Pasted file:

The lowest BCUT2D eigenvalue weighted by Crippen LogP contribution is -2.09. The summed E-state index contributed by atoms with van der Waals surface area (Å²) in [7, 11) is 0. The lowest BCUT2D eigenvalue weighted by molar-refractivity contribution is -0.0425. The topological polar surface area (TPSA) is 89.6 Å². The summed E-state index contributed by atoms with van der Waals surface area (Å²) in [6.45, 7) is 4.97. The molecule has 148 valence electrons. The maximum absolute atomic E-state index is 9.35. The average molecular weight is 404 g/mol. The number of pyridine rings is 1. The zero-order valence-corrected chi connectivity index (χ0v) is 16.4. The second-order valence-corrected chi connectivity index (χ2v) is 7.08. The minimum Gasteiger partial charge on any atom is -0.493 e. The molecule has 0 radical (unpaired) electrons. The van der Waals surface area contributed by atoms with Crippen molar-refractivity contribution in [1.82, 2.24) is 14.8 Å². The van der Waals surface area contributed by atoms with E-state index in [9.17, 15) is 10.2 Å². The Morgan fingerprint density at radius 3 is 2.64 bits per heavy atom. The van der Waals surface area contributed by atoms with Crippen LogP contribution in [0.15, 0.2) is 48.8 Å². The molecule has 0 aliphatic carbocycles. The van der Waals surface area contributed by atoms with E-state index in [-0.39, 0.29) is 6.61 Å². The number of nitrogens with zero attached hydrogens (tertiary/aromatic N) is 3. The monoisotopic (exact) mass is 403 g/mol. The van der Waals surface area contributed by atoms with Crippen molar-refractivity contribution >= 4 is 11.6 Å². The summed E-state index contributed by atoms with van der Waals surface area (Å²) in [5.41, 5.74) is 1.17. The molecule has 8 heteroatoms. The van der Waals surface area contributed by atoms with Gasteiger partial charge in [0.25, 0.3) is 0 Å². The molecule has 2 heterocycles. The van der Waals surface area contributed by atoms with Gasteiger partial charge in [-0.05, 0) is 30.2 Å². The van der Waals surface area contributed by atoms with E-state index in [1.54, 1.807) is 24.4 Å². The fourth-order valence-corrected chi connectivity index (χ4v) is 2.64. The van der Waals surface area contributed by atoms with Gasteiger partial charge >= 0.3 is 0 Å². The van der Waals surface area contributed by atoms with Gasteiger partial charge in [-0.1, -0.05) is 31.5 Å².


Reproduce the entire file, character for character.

The lowest BCUT2D eigenvalue weighted by Crippen LogP contribution is -2.09. The summed E-state index contributed by atoms with van der Waals surface area (Å²) in [7, 11) is 0. The lowest BCUT2D eigenvalue weighted by molar-refractivity contribution is -0.0425. The topological polar surface area (TPSA) is 89.6 Å². The summed E-state index contributed by atoms with van der Waals surface area (Å²) in [6.45, 7) is 4.97. The molecule has 148 valence electrons. The maximum absolute atomic E-state index is 9.35. The average molecular weight is 404 g/mol. The number of pyridine rings is 1. The zero-order valence-corrected chi connectivity index (χ0v) is 16.4. The second-order valence-corrected chi connectivity index (χ2v) is 7.08. The minimum Gasteiger partial charge on any atom is -0.493 e. The molecule has 0 radical (unpaired) electrons. The van der Waals surface area contributed by atoms with Crippen molar-refractivity contribution in [1.82, 2.24) is 14.8 Å². The van der Waals surface area contributed by atoms with E-state index in [9.17, 15) is 10.2 Å². The Morgan fingerprint density at radius 3 is 2.64 bits per heavy atom. The van der Waals surface area contributed by atoms with Crippen LogP contribution in [0.15, 0.2) is 48.8 Å². The molecule has 0 aliphatic carbocycles. The van der Waals surface area contributed by atoms with E-state index in [-0.39, 0.29) is 6.61 Å². The number of nitrogens with zero attached hydrogens (tertiary/aromatic N) is 3. The monoisotopic (exact) mass is 403 g/mol. The van der Waals surface area contributed by atoms with Crippen molar-refractivity contribution >= 4 is 11.6 Å². The summed E-state index contributed by atoms with van der Waals surface area (Å²) in [5.41, 5.74) is 1.17. The molecule has 8 heteroatoms. The van der Waals surface area contributed by atoms with Gasteiger partial charge in [0.25, 0.3) is 0 Å². The molecule has 2 heterocycles. The van der Waals surface area contributed by atoms with Gasteiger partial charge in [-0.05, 0) is 30.2 Å². The van der Waals surface area contributed by atoms with E-state index in [1.54, 1.807) is 24.4 Å². The fourth-order valence-corrected chi connectivity index (χ4v) is 2.64. The van der Waals surface area contributed by atoms with Gasteiger partial charge >= 0.3 is 0 Å². The van der Waals surface area contributed by atoms with Gasteiger partial charge in [-0.1, -0.05) is 31.5 Å².